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QR Codes – the good, bad and the ugly

QR code or Quick response code is a two dimensional code to carry information and was developed by a Japanese corporation, Denso Wave in 1994. Unlike traditional bar codes, which carry data in just one direction, QR code works as a matrix and thus carries data in both horizontal and vertical directions. QR codes are accepted internationally and are approved by ISO (International standard) and AIM International (Automatic Identification manufacturers)


As it works in matrix form, It has larger data capacity to store numeric (7089), alphanumeric (4296), binary (2953) and Kanji (1817) characters and thus can contain more information in both of the directions to give additional details like product specifics, contact information, event details, offers or even a link to your you tube video.


These are considered better than barcode or any other standard for that matter, coz it can encode the same amount of data in one tenth of the space of a traditional barcode. They do not require bulky scanners to scan them but just a mobile phone. QR codes have an error correction mechanism where data can be restored even if the image is dirty or partially damaged (maximum 30% of data). These can be read from any direction in 360 degree as the position detection patterns are located at the three corners of the symbol. It can provide information in different languages and can be placed on postcards, clothing or papers. It comes across as a new and unconventional way to connect with the customers and provide more information on fingertips. We will discuss a series of examples here to see how QR codes have bridged the gap between the physical and the digital world.


QR codes are widely used in Japan and that is one of the reasons these are being used by “MLA” (Meat and livestock Australia) to increase the meat export to Japan. By nature, Japanese customers are very aware and want to know all the details about the products they are using. QR code takes them to the website where they can get the relevant information. They even give recipe to prepare meat. McDonald’s are putting QR code on the hamburgers packet so that customers can scan it through their mobile and get the information about its nutritional content. QR codes give you the immediate and specific information, like the desk which you are working on can have a QR code that  links to the URL which in turn tells where it was made, what kind of wood was used, where to purchase etc.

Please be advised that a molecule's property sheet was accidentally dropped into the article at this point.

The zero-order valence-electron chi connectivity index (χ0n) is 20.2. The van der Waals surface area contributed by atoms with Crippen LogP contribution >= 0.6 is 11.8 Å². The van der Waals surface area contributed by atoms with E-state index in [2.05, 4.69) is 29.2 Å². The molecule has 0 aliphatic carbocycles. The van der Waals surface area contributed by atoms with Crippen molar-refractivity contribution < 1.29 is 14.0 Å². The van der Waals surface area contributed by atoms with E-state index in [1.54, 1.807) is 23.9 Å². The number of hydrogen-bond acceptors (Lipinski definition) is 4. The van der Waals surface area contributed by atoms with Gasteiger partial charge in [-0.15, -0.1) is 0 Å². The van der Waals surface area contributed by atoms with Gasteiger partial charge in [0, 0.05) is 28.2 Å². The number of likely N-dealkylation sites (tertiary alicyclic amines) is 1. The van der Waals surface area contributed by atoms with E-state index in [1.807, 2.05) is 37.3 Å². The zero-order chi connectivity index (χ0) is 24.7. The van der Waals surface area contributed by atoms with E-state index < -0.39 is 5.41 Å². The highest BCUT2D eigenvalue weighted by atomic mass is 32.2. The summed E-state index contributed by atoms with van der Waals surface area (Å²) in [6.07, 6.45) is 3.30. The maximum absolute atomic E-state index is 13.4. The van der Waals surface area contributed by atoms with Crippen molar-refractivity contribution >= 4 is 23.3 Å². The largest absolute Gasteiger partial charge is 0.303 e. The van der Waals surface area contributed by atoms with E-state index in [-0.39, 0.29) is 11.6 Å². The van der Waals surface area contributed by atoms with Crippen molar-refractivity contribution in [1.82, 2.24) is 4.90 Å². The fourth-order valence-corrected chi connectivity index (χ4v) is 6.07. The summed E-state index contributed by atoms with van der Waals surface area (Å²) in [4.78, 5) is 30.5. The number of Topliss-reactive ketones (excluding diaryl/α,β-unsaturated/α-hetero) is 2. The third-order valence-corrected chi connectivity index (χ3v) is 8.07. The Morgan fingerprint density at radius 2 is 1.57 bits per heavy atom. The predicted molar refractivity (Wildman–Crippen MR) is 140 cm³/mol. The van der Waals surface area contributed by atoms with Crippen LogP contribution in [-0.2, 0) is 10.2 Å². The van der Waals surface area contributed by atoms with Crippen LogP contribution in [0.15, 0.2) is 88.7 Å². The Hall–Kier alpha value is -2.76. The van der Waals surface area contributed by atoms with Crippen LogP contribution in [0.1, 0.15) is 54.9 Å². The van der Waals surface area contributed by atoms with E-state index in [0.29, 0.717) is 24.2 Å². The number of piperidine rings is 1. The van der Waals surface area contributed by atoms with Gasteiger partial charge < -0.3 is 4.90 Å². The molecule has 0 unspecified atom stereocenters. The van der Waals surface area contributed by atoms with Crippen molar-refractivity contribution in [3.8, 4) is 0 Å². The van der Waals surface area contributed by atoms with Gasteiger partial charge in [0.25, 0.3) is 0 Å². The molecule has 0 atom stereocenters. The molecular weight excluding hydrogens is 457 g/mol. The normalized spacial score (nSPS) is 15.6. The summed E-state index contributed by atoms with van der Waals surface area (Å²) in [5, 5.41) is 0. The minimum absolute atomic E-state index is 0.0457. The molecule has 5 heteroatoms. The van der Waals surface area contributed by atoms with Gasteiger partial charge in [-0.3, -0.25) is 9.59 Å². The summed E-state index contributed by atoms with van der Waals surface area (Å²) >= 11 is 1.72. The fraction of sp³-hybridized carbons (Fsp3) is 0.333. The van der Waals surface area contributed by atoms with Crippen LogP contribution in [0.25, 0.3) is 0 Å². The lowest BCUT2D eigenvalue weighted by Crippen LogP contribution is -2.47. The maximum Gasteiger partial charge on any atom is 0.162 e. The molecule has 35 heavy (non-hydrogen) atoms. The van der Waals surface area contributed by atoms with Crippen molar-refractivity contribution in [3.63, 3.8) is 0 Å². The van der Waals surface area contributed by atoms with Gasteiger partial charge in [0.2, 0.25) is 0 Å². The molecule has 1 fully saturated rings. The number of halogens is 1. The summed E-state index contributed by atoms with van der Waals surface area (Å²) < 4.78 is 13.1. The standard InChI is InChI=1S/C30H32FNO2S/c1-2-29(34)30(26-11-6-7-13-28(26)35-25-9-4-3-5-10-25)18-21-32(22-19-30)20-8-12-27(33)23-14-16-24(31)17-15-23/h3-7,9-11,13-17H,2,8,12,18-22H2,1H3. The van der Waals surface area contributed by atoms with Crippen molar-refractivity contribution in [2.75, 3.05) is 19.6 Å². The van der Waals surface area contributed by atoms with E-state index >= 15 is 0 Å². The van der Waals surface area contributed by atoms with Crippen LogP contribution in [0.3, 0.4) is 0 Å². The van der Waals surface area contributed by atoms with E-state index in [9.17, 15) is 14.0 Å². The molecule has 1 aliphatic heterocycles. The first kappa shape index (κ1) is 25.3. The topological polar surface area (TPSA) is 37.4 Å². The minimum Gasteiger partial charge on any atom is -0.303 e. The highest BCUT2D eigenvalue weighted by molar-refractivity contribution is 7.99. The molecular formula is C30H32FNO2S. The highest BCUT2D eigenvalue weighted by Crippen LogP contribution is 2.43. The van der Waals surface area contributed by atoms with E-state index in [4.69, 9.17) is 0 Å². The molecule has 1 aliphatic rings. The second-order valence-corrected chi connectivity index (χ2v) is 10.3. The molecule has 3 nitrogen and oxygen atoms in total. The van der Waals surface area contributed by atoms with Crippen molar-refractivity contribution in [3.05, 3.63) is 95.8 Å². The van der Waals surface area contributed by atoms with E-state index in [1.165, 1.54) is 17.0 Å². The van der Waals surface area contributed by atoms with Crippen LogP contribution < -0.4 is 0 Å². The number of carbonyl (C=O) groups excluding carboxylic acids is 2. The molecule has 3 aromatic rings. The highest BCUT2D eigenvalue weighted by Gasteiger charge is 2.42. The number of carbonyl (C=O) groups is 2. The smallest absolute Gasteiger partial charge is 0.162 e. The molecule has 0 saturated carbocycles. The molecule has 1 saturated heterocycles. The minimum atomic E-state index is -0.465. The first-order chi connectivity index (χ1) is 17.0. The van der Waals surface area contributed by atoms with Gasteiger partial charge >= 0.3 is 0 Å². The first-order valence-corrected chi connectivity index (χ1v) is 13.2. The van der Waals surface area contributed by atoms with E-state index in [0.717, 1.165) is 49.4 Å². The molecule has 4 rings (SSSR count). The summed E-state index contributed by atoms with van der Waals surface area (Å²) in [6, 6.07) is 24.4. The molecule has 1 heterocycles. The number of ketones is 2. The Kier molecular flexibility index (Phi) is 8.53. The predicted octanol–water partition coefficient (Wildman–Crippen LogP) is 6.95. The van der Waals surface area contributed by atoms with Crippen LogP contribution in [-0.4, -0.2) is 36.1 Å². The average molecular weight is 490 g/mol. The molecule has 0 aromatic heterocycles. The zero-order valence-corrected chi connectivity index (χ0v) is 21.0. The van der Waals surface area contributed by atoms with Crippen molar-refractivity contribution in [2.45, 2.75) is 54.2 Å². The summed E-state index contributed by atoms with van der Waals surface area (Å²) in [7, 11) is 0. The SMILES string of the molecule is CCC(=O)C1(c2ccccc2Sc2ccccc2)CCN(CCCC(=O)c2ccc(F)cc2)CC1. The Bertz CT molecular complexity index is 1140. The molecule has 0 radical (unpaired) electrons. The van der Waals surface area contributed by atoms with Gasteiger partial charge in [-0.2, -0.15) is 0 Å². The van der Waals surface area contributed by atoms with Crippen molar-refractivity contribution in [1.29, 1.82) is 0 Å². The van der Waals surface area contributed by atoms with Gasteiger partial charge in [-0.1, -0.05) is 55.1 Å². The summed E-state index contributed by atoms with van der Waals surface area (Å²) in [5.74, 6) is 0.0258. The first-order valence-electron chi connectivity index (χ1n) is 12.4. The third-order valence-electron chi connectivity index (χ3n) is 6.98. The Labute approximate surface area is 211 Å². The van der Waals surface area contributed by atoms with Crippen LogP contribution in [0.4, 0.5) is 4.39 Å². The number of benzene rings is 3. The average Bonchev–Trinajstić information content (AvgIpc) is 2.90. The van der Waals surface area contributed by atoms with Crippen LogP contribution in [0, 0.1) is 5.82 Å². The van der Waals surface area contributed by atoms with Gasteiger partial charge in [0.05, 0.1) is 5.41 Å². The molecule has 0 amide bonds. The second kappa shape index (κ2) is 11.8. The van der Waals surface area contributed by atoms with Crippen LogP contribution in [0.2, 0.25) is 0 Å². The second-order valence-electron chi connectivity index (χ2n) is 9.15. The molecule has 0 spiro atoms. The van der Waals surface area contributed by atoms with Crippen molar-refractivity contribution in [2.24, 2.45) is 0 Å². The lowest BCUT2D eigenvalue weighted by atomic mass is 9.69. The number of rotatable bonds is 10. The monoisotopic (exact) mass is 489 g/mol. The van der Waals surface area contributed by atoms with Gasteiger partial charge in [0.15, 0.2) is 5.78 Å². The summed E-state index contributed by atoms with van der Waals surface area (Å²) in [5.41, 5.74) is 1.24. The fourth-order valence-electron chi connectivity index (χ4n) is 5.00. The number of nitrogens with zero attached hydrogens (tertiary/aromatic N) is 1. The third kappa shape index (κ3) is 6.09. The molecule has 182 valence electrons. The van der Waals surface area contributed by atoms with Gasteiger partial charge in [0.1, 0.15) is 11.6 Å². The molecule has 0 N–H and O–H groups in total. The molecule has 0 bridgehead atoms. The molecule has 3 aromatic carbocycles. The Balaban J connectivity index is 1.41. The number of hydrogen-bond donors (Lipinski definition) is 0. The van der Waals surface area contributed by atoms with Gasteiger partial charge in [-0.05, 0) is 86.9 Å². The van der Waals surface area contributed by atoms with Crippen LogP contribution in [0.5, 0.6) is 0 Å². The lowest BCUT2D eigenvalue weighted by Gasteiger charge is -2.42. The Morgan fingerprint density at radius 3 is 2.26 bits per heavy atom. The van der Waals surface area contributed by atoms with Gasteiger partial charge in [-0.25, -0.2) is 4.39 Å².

As these codes can be read directly with a standard mobile phone, there are several domains where companies are using these codes for the mobile specific applications and to increase the awareness in consumers. For example, business cards can have QR codes which can be used to store the contact in your mobile address book. Golf Digest magazine used QR code in one of its articles where reader could not only read the tips to achieve the perfect putt but at the same time watch its video demonstration on their mobile.


Another interesting use of the QR codes is for discount coupons via mobile and web advertising or through SMS where it can be downloaded on the mobile phone. Shops will directly scan it from the mobile and register to give the applicable discount. Even if a shop is closed, the QR code placed outside the shop links to the website where you can search through various items and place an order, so you do not lose to the competitor even if you are closed.


Security is another aspect where these are being used widely. Medical and pharmaceutical companies use them to differentiate between real thing and the cheap fake. Security codes are also embedded with QR codes which counterfeit drug manufacturers are unable to hack


However, every coin has two sides, good and bad. Same holds true for the QR codes and there are few bad things as well. For example, they have to face barriers of multiple handsets, operating system and cameras and all mobile phones do not have a camera to scan the QR code or have a QR code reader. The image of QR codes becomes unreadable if they have too much data stored. QR codes become complicated when using tracking software to track the codes usage


The ugly thing here is that it is not easy to get the reader applications to work on phones that are apparently compatible. The different mobile models need to be tested individually to see that such software works with the different operating system. The readability of QR code depends upon the quality of camera .High internet speed is required to retrieve the data stored in QR codes, which is still a big issue.


It’s a known fact that no technology or standard can be ideal or without flaws and despite all those bad things, the good bits are still on the higher side and reason enough to wide spread the use of QR codes over traditional coding standards.



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Bookmark and Share By: Integrated Solutions On Wednesday, 29 December 2010 Comment Comments( 4 ) Hits Views(15378)
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